6. Establish congruency between the screening methodology, the position, and the risk.

Find balance between your “need to know” and an individual’s privacy rights by keeping the background check entirely job-related. In doing so, the risks of the position will guide the information required of a background check.

7. Obtain consultation and services from an experienced screening provider.

Most companies simply do not have the in-house experience to manage the logistics around data collection and use for employment purposes. A background screening company can help you create the clarity, consistency, and congruency mentioned in the steps above and in the end, the cost of outsourcing this service is seldom more than it would cost to run the program using your internal staff.

8. Follow the latest EEOC Guidance

In addition to the above practices, the EEOC’s 2012 Updated Guidance presents the following best practices for the use of criminal records in employment screening:

  • Eliminate policies or practices that exclude people from employment based on any criminal record;
  • Train managers, hiring officials, and decision-makers about Title VII and its prohibition on employment discrimination;
  • Develop a narrowly tailored written policy and procedure for use of criminal records;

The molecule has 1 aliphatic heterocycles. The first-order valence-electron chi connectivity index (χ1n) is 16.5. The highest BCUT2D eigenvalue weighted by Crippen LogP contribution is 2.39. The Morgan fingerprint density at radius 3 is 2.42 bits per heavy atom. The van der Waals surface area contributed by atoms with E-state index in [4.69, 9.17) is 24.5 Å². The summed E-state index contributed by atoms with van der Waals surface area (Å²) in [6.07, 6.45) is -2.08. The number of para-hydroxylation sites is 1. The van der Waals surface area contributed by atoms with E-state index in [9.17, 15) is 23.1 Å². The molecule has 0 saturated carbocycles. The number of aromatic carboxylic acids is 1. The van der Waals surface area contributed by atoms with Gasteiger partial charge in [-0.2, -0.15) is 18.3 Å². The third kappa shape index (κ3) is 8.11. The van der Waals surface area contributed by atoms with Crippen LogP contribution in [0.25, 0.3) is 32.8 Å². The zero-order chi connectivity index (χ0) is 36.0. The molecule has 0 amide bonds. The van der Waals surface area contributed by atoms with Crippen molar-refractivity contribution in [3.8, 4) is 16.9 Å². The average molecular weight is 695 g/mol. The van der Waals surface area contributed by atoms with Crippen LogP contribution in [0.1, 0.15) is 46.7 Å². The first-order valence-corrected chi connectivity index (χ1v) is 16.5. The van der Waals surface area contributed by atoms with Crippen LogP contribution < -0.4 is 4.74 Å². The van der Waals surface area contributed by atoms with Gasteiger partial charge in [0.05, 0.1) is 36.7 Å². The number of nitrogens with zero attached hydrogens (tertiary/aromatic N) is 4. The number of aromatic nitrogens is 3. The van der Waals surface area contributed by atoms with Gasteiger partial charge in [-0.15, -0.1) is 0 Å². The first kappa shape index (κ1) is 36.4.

• Identify essential job requirements and the actual circumstances under which the jobs are performed;
  • Determine the specific offenses that may demonstrate unfitness for performing specific jobs;
  • Identify the criminal offenses based on all available evidence;
  • Determine the duration of position-specific exclusions for criminal conduct based on all available evidence;
  • Record the justification for the policy and procedures;
  • Note and keep a record of consultations and research considered in crafting the policy and procedures;
  • Train managers, hiring officials, and decision-makers on how to implement the policy and procedures consistent with Title VII;
  • When asking questions about criminal records, limit inquiries to records for which exclusion would be job related for the position in question and consistent with business necessity; and
  • Keep information about the criminal records of applicants and employees confidential (only use it for the purposes for which it was intended).

Need help crafting your employment screening policy? We can help you make better hiring decisions through a quality, cost-effective background screening program. Request a consultation to learn more.


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About MichaelGaul

Michael is a results-oriented marketing executive with over two decades of experience in employment screening, physical security, and business process management. Michael has deep experience in human capital risk management and a passion for educating business leaders and HR professionals on strategies that tangibly protect their interests. Michael serves on the Board of the Secure Cash and Transport Association (SCTA) and is a member of the Professional Background Screening Association (PBSA), and the American Society of Industrial Security (ASIS).